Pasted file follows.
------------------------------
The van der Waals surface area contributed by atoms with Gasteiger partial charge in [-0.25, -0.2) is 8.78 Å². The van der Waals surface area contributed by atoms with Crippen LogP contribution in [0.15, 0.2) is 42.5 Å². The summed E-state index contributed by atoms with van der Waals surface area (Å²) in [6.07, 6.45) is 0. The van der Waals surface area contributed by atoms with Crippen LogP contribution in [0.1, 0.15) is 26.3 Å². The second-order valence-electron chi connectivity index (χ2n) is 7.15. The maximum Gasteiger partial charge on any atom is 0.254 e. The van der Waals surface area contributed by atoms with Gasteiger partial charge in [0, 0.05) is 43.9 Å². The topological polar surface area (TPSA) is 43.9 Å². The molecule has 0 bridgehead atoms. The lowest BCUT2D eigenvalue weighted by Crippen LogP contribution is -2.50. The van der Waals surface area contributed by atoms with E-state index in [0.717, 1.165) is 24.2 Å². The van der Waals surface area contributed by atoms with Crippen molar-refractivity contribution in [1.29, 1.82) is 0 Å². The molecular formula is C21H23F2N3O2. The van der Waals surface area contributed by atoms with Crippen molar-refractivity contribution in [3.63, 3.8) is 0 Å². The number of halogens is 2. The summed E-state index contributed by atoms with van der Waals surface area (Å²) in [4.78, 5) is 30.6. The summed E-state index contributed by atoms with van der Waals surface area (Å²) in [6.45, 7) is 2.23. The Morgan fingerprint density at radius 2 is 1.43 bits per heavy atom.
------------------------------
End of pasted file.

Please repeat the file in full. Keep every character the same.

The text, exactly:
The van der Waals surface area contributed by atoms with Gasteiger partial charge in [-0.25, -0.2) is 8.78 Å². The van der Waals surface area contributed by atoms with Crippen LogP contribution in [0.15, 0.2) is 42.5 Å². The summed E-state index contributed by atoms with van der Waals surface area (Å²) in [6.07, 6.45) is 0. The van der Waals surface area contributed by atoms with Crippen LogP contribution in [0.1, 0.15) is 26.3 Å². The second-order valence-electron chi connectivity index (χ2n) is 7.15. The maximum Gasteiger partial charge on any atom is 0.254 e. The van der Waals surface area contributed by atoms with Gasteiger partial charge in [0, 0.05) is 43.9 Å². The topological polar surface area (TPSA) is 43.9 Å². The molecule has 0 bridgehead atoms. The lowest BCUT2D eigenvalue weighted by Crippen LogP contribution is -2.50. The van der Waals surface area contributed by atoms with E-state index in [0.717, 1.165) is 24.2 Å². The van der Waals surface area contributed by atoms with Crippen molar-refractivity contribution in [1.29, 1.82) is 0 Å². The molecular formula is C21H23F2N3O2. The van der Waals surface area contributed by atoms with Crippen molar-refractivity contribution in [3.63, 3.8) is 0 Å². The number of halogens is 2. The summed E-state index contributed by atoms with van der Waals surface area (Å²) in [4.78, 5) is 30.6. The summed E-state index contributed by atoms with van der Waals surface area (Å²) in [6.45, 7) is 2.23. The Morgan fingerprint density at radius 2 is 1.43 bits per heavy atom.